With Mr Buddhadeb Bhattacharjee, a consistent opponent of bandhs, now under the weather, the Communist Party of India (Marxist) has rather disingenuously turned the clock back to the 1960s by calling for a 24-hour industrial strike on Wednesday or Bharat bandh, if you will. It has, in point of fact, opted for a form of agitprop that has been rendered antediluvian over the past 60 years, reaffirming the fact that the party is caught in a time-warp.
Far from lending an impetus to industry, the bandh shall only inconvenience hoi-polloi, once the CPI-M’s support base. Likewise, the daily wage-earner and the unorganised sector generally will have to brace for the loss of a day’s income. So much for economic/industrial growth and development. The party’s strategy runs counter to the thesis of Nobel Laureates, Abhijit Vinayak Banerjee and Esther Duflo (Good Economics for Hard Times).
Most particularly the point that “money needs to get into the hands of people so that the demand side gets going”. A bandh can only hinder, rather than spur, the supply and demand curve. The Left praxis fully bears out what Banerjee and Duflo call Poor Economics, indeed their previous book. Once the most astute party on the political spectrum, Gopalan Bhavan, given its remote control over Alimuddin Street, was expected to be more cautious with its praxis.
With Kerala now the party’s lone flag-bearer, a convincing response cannot be expected anywhere else in the country not least in Tripura (under the BJP after 25 years of CPIM rule) and West Bengal. Any response, if at all, can only be disruptive given the possibility of a truncated fleet of urban transportation. It will nonetheless be open to question whether the extent of the bandh would have been quite total had the Left linked its daylong agitation to the turmoil over the citizenship issue, now almost endemic.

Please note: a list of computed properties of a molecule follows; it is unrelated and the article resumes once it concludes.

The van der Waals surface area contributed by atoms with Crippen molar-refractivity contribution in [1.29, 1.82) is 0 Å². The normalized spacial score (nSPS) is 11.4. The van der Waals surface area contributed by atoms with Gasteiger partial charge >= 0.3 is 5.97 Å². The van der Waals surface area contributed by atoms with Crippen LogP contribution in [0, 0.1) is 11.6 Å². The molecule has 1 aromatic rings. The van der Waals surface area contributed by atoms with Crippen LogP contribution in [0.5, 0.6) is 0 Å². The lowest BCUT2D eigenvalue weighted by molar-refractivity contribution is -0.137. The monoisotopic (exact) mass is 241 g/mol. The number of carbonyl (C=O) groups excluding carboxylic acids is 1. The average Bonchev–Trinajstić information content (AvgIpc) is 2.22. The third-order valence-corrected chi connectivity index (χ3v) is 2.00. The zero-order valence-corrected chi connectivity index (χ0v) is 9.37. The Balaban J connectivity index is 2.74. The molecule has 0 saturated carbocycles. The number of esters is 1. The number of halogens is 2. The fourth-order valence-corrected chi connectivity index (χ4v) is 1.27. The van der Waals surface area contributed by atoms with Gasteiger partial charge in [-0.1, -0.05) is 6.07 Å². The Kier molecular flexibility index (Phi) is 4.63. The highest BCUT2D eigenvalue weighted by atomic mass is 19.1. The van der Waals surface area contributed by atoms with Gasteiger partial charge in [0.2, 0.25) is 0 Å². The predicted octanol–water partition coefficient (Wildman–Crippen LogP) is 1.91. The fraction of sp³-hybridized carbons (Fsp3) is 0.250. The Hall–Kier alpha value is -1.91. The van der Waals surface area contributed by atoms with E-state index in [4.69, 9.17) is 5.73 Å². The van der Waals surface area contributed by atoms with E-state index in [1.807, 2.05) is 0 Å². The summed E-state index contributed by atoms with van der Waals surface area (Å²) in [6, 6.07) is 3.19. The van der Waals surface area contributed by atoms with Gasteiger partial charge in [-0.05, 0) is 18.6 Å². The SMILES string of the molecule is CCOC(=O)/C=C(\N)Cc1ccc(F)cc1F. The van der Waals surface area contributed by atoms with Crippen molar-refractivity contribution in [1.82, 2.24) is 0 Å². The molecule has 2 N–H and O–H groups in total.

Suffice it to register that Mamata Banerjee’s spirited movement against the National Register of Citizens and the Citizenship Amendment Act would have underwhelmed the CPI-M shilpa dharmaghat. A bandh, rather ironically in support of industrial welfare, flies in the face of the flavour of the season. Even the speculation that the Trinamul Congress might lend tacit support to the CPI-M’s programme was well and truly punctured on Monday with the West Bengal government’s stern directive to all state employees to report for duty.
The parable to be drawn on Wednesday is that the party must of necessity trim its sails to the winds of change, just as it has jettisoned the gherao culture that was all too frequently manifest till the early 1970s. Maybe the gherao was the brainchild of the Socialist Unity Centre (SUC), which has drifted away from the conventional Left. And the conventional Left must now take a call on the efficacy of the bandh, if at all. No, West Bengal or any other part of the country can scarcely afford to be rendered out of joint for 24 hours. The CPI-M must effect a forward movement.